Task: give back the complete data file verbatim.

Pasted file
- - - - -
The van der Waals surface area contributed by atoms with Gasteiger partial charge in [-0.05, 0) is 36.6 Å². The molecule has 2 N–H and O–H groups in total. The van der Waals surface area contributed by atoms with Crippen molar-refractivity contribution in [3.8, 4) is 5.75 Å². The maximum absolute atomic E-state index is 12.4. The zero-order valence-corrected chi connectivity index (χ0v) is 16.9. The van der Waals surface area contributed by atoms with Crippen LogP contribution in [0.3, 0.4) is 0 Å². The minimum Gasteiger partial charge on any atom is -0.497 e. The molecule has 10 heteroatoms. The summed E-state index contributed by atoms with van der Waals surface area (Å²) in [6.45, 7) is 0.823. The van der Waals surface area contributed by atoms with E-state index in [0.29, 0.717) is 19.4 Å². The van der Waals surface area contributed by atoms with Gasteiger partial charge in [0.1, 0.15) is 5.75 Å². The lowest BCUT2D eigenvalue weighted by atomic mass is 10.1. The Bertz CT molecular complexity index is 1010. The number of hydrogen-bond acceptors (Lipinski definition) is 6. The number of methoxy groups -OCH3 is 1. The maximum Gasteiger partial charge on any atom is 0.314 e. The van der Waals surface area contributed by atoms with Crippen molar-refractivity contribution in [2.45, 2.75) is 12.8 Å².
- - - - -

The van der Waals surface area contributed by atoms with Gasteiger partial charge in [-0.05, 0) is 36.6 Å². The molecule has 2 N–H and O–H groups in total. The van der Waals surface area contributed by atoms with Crippen molar-refractivity contribution in [3.8, 4) is 5.75 Å². The maximum absolute atomic E-state index is 12.4. The zero-order valence-corrected chi connectivity index (χ0v) is 16.9. The van der Waals surface area contributed by atoms with Crippen LogP contribution in [0.3, 0.4) is 0 Å². The minimum Gasteiger partial charge on any atom is -0.497 e. The molecule has 10 heteroatoms. The summed E-state index contributed by atoms with van der Waals surface area (Å²) in [6.45, 7) is 0.823. The van der Waals surface area contributed by atoms with E-state index in [0.29, 0.717) is 19.4 Å². The van der Waals surface area contributed by atoms with Gasteiger partial charge in [0.1, 0.15) is 5.75 Å². The lowest BCUT2D eigenvalue weighted by atomic mass is 10.1. The Bertz CT molecular complexity index is 1010. The number of hydrogen-bond acceptors (Lipinski definition) is 6. The number of methoxy groups -OCH3 is 1. The maximum Gasteiger partial charge on any atom is 0.314 e. The van der Waals surface area contributed by atoms with Crippen molar-refractivity contribution in [2.45, 2.75) is 12.8 Å².